Guess what? He didn’t get the job. But here’s how he could have answered instead.
How to Answer Conflict Interview Questions
Questions about conflict can catch you off-guard, as nobody likes to talk about conflict at work. Plus, you’d probably prefer to pretend that you are an absolute delight to work with and that nobody has ever had an unkind word to say about you.
But you’ll have to talk about a less-than-delightful situation. It can be difficult to come up with a good example on the fly — and even more difficult to describe a conflict concisely and in a way that presents you in a favorable light.
This is why it’s important to prepare an example in advance using the STAR format.
STAR stands for Situation, Task, Action, and Results. It tells a story from beginning to end and showcases your competencies.
In the Situation part, you’ll want to set the context, which is, in this case, a conflict involving you and other people. Task is there for communicating what you had to do – find a way to successfully resolve the conflict. Action is describing how exactly you did it, and Results, well… it’s clear. Pro tip: let the Action part take up 60-80% of the answer. This is because recruiters want to know every detail about how you completed your task, how you communicated, which strategies you used, and similar.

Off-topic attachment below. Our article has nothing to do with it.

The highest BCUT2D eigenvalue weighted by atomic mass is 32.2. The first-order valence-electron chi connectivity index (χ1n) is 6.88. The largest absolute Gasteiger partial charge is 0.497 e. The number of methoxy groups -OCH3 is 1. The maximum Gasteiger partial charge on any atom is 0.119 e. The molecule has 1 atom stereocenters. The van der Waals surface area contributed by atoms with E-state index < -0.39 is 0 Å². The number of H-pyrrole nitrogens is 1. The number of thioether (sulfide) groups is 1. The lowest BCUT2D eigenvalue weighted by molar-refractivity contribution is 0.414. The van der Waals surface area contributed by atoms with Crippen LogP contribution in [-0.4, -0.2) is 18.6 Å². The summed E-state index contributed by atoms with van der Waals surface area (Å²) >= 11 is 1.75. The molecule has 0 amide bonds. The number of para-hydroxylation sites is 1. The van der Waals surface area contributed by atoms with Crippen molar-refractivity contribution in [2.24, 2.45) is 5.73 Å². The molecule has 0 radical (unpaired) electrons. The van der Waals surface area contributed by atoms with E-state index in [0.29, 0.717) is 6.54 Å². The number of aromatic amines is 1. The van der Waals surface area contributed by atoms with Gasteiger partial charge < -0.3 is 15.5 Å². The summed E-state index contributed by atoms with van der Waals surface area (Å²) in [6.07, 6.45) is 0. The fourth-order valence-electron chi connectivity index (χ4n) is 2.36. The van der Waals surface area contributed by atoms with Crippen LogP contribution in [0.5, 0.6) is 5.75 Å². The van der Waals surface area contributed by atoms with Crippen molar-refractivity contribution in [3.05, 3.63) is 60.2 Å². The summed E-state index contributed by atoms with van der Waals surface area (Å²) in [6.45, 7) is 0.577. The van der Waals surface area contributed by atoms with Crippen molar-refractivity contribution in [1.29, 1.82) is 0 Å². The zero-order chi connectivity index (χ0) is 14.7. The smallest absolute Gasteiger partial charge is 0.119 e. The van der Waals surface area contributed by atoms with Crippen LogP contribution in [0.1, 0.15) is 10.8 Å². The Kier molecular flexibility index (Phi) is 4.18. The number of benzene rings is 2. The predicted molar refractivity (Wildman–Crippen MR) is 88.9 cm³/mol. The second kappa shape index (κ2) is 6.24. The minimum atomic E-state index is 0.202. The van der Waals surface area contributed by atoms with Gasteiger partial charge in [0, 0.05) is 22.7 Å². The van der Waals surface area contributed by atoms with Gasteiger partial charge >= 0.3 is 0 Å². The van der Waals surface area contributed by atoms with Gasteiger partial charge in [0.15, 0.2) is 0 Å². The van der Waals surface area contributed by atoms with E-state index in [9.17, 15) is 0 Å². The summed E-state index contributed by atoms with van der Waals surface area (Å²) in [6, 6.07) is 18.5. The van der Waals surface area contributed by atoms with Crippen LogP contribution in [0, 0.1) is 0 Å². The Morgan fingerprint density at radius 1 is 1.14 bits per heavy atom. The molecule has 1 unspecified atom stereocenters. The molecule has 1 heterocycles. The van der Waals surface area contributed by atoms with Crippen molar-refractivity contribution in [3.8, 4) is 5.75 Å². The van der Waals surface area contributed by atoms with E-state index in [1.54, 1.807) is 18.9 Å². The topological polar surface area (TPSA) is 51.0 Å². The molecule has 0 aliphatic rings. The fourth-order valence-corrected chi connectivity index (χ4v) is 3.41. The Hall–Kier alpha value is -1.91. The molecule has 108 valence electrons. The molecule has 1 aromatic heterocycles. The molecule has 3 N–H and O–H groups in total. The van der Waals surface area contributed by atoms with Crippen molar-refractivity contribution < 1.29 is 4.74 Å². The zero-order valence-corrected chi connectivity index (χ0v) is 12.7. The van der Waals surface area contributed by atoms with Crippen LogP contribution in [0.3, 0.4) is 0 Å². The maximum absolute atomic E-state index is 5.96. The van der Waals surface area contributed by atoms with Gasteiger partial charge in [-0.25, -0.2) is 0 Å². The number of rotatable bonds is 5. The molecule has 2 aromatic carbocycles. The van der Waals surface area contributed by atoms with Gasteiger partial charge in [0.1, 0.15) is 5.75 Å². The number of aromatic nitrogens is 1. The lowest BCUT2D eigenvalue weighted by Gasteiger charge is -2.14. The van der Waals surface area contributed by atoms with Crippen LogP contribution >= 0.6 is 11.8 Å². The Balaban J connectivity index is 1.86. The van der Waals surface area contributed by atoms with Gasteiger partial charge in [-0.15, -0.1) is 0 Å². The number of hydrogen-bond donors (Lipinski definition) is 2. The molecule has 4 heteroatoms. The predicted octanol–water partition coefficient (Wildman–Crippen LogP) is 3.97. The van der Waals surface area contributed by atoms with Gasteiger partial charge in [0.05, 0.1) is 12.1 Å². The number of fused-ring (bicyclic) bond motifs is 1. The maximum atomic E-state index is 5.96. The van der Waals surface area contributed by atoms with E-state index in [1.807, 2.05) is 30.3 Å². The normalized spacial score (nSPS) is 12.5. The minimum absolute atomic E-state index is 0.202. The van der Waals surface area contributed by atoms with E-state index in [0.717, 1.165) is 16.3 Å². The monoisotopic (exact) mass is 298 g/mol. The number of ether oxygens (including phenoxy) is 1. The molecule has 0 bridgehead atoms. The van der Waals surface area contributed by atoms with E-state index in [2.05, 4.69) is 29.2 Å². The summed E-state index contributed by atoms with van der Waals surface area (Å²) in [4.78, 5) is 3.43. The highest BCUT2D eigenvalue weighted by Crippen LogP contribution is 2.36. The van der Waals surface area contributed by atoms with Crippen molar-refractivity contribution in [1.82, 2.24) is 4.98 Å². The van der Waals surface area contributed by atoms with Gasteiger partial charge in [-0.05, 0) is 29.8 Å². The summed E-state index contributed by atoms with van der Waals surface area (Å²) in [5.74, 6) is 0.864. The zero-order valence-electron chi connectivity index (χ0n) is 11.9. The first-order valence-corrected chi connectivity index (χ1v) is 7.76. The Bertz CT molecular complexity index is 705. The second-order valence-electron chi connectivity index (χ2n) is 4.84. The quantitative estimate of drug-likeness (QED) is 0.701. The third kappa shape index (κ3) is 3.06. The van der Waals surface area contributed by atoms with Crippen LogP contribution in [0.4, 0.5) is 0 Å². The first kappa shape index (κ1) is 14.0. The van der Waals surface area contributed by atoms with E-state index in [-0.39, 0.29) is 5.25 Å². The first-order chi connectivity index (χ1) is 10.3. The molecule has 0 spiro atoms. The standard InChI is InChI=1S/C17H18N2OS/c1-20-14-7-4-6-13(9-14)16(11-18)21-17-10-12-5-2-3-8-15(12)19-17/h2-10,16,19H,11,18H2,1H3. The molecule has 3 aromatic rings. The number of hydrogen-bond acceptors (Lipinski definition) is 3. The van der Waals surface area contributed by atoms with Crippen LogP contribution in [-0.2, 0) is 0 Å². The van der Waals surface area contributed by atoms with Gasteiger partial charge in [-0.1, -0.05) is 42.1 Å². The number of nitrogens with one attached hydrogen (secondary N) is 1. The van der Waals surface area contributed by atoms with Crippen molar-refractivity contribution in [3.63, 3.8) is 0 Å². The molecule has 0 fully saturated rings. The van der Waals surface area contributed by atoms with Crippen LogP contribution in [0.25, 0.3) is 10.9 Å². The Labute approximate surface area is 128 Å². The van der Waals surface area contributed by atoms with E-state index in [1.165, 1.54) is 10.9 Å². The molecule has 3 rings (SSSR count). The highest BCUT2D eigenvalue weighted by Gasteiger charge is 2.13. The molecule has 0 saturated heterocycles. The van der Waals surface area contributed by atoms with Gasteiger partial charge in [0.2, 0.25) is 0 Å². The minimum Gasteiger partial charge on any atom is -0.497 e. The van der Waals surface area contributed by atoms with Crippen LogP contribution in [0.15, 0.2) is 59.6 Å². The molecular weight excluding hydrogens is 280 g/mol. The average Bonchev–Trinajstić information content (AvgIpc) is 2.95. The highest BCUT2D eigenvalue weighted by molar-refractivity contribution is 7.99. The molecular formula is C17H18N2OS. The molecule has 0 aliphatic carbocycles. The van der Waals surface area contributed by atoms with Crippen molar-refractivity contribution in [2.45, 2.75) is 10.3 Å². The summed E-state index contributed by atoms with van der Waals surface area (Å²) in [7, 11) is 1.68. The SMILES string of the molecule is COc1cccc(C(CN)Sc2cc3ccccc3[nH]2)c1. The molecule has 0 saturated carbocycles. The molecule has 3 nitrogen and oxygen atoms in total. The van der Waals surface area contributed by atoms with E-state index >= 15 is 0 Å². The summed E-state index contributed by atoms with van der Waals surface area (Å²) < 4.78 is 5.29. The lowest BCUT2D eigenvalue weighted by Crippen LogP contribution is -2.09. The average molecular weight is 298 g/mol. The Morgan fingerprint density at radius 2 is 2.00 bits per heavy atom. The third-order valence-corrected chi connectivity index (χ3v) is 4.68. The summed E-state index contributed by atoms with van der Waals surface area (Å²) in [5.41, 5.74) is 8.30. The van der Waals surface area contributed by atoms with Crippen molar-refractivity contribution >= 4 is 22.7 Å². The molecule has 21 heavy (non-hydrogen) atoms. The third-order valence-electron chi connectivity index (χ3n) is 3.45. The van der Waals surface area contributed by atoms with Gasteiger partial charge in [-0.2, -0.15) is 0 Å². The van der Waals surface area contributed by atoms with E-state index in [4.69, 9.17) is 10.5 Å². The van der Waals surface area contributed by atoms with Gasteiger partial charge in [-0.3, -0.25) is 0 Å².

For a detailed answer and strong storytelling, we also recommend jotting down key points and then practicing.
In our software Big Interview, we’ve developed a tool specifically for building your STAR interview answers. We call it the Answer Builder.
Once you log in to your Big Interview Dashboard, you can navigate to the “Practice” area and choose from four different practice options: Practice Interviews, Interview Roulette, Question Library, and Answer Builder.
Once you have selected the Answer Builder, you will be directed to a screen that allows you to go through the STAR format step-by-step, carefully laying out your answer.
You can select which competency area to create answers for, name your STAR stories, and be guided on how to craft your answers.
Remember, the goal is not to script out an answer word-for-word. The STAR format allows you to structure the general shape of your response by jotting down bullets for each of the key aspects of the story.
When you feel confident in your STAR answers, it’s time to start practicing!